Wednesday, November 18, 2015

This is why I broke a promise to myself on Facebook

Yesterday I broke a promise I made to myself -- I got political on Facebook.  I've argued to myself and others that Facebook is a place for pleasant conversation, much like a cocktail party or hang out with friends.  Debates about inherently controversial and intimate subjects -- religion, politics, sex -- are better left for forums with structures sturdy enough to bear the weight of that substance.  

Every once in awhile, though, I get caught off guard, and my best made plans for civil and gracious social interchange get waylaid.  The subject of providing refuge within our borders for those fleeing persecution in Syria caught me off guard this week.  I watched the news, read the accounts of this week's massacres of people in different parts of the world at the hand of the Islamic State.  I thought "This is going to be complicated:  how will governments respond?  Will this be a call to war?  This is going to be a tough decision for politicians.  And I know Christians have varying views on the matter of peace, diplomacy and war.  What would a 'just war' look like in this context?"

I prayed and read and considered my own convictions.  In these moments, I never once imagined the conversation would move so swiftly to the issue of refugees.  This is my own naivete, I see now.  I'm not surprised at the arguments in the governmental sphere.  That is not a new issue, as no amount of horrific persecution of those fleeing Syria has moved our government too far off the mark of their stubborn campaign rhetoric.  

No.  What surprised me was the conversation in the Christian sphere.  Of all the subjects we could disagree, I never imagined it would be this one.  There are so many decisions we need to make in our present context that Scriptures seem to have made room for conscientious disagreement.  We make decisions all the time -- build entire denominations -- on subjects tertiary to the Gospel and the creeds, while staying in communion with each other as one body of Christ.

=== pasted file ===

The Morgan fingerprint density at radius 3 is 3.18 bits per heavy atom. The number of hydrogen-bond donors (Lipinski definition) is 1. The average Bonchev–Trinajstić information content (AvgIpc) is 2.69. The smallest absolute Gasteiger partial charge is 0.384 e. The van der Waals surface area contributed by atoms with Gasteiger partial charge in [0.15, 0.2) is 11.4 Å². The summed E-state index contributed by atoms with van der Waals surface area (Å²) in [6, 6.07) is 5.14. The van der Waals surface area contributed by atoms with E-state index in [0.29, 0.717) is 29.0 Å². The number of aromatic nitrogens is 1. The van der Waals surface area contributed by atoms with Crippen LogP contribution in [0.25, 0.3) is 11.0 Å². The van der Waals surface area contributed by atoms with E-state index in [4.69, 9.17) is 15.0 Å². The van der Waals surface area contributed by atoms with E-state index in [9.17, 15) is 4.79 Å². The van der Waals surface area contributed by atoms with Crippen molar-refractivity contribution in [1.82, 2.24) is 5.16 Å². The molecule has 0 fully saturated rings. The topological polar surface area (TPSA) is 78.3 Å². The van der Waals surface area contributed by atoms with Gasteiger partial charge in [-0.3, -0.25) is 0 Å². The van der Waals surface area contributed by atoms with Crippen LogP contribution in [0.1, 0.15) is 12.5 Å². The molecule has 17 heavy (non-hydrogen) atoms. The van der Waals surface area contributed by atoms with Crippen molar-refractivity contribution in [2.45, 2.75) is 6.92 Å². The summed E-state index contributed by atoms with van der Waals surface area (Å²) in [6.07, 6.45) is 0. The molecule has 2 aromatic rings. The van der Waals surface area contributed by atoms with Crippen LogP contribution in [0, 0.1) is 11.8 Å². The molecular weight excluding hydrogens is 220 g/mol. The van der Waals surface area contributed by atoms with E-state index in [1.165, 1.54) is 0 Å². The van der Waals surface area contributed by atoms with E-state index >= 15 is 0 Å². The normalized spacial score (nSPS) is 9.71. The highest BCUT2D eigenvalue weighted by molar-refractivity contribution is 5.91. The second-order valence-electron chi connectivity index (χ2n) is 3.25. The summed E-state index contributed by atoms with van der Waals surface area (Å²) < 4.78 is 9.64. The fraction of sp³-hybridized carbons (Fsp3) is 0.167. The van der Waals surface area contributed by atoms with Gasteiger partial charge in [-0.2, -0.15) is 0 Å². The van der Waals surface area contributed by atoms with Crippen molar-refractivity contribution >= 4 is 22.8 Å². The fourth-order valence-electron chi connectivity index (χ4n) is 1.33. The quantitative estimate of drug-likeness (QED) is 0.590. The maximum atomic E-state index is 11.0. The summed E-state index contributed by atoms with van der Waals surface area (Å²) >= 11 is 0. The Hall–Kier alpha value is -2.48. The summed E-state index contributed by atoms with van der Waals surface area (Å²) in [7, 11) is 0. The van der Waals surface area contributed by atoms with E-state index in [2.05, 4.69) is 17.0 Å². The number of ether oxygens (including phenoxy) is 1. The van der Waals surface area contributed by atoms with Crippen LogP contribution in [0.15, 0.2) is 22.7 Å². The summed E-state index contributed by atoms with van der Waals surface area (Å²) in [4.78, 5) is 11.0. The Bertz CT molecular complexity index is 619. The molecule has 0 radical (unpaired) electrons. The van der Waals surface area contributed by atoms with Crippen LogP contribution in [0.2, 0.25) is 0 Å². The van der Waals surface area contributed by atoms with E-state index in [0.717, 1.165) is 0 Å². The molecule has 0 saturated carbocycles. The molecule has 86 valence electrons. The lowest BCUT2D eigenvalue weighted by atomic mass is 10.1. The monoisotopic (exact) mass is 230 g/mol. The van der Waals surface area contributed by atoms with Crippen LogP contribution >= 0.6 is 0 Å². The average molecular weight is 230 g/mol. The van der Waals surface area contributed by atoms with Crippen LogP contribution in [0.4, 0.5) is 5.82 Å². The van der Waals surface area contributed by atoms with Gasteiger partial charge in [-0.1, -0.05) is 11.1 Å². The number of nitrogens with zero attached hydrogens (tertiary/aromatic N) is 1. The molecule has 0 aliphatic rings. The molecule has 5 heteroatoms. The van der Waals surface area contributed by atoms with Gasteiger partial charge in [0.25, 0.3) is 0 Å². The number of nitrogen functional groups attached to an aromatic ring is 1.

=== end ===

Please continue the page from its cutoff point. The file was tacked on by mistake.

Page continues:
I can not see how welcoming refugees is one of those subjects.  As a follower of Christ, I can not see it.  How many we receive, how we feed, clothe and shelter them, which department of the government oversees the security to protects all of us, which federal or state budget funds each of these initiatives -- these questions, I imagine to stir up much debate among intelligent, civic and spiritually-minded people.

Of all the decisions we Christians have to make to live faithfully to our God and our government, how many are this plain?  These are the kinds of moments, we ought to rejoice in the simplicity of our call.  This is easy!  

It's easy because the lesson of welcoming the foreigner, the stranger, the orphan, the widow, the stranger, the prisoner, and the persecuted is woven into the entire narrative of the Scriptures that provide the foundation for our faith.  The entire narrative of Scripture -- both prescriptively and descriptively written --  weaves stories of the refugee into our identity as Christians. From our father Abraham who got up and left his country to the Christ child fleeing in his mother's arms to the early Church mothers and fathers persecuted for following the Messiah Jesus, we are formed. 

We could even make a case that one of our primary functions to each other in the Church is to care for each other as exiles living away from our truest home.  We do this when we bear each other's burdens, gather together frequently to share shelter and bread.